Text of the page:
THE GREEN MACHINE DELUXE

In most slot machines we have played, the goal is simple. You look at the screen and try to match the same symbols from left to right on the payline. In fact, this format is so common that it can almost be assumed that any game you play will use this structure, and all changes need to be clearly stated before playing the game.

The green machine is like that. Of course, it is technically a five-axis slot, but other than that, it has little resemblance to the machine you may be used to.

When playing this game, the first thing you will notice is that the cabinets it uses tend to be large, making it the core of many entertainment venue boards. Next, you will find that you can only play up to 5 credits per spin-this is rare for a 5-disk format. However, in this case, you actually pay a credit for each reel you want to activate; if you only play one chip, only the first reel will count toward your winnings. Each credit limit can vary, although $1 or $0.50 are common denominations.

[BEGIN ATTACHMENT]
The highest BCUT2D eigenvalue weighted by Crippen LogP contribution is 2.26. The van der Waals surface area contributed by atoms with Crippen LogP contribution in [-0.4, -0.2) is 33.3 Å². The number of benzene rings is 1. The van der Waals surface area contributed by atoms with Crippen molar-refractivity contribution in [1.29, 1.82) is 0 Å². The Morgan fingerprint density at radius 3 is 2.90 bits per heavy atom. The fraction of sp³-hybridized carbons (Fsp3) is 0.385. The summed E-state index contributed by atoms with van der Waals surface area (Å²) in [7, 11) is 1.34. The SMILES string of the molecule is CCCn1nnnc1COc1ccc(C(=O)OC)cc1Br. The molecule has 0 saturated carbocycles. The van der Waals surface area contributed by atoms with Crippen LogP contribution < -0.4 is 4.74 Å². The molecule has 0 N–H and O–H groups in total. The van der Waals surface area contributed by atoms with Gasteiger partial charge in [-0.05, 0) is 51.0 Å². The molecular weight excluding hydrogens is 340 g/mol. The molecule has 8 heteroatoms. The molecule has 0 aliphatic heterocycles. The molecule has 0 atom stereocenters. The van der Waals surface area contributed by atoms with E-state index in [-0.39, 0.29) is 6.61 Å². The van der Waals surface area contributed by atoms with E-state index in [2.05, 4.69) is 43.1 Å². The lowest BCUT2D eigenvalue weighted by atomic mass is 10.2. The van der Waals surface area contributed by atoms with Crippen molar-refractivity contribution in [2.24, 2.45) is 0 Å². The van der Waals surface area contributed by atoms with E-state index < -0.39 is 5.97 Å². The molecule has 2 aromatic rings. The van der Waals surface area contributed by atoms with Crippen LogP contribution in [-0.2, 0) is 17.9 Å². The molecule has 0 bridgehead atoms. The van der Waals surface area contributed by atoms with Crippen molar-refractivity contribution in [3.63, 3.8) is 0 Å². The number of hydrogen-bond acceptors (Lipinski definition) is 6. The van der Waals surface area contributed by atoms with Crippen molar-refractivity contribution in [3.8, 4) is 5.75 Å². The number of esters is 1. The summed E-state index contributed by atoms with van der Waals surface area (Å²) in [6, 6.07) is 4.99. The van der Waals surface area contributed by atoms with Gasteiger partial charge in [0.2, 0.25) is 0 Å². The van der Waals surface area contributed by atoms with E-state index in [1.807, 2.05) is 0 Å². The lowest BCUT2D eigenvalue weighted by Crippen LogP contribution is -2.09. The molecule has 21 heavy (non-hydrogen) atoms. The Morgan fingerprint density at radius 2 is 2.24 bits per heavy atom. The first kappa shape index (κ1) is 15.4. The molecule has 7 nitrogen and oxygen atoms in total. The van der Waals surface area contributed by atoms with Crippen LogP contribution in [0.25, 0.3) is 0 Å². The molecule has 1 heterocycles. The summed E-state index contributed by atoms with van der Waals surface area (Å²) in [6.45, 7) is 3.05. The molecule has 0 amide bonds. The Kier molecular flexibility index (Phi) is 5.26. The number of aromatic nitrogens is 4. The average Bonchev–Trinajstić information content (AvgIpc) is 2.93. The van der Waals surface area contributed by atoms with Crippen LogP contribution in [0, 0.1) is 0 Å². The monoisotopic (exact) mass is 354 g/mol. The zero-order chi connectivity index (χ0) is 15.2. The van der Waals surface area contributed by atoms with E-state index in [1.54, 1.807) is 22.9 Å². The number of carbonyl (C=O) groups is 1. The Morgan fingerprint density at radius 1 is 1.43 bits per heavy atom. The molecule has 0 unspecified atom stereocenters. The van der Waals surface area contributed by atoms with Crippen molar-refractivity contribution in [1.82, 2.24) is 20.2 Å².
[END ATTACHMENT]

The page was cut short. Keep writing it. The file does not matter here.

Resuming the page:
After selecting the points to be played, you can rotate the reels! You will soon discover that most of the "symbols" on this computer are actually spaces. It's very common to play all five reels, watch them spin and stop, and then see no blank space (inside the green oval) on the screen at all.

However, there are some bonus positions hidden in these blanks. For a $1 spin, the starting price is only $1, but a single symbol position may contain prizes worth hundreds or even thousands. The typical maximum prize is $5,000, although it is possible to be hit multiple times even in the same spin.

Each time you hit one of these dollar amounts on the reels of the event, in any of the three symbol positions, you will win the listed prize. This is all you need to do: there is no need to match, every symbol that appears will win you a prize. Every time you spin, once the reels stop, all the rewards you revealed will be rewarded to you, added up and added to your balance. If you play less than five full credits, all the reels will still rotate, which means you may see some "almost missed" on the part of the display that is not played.

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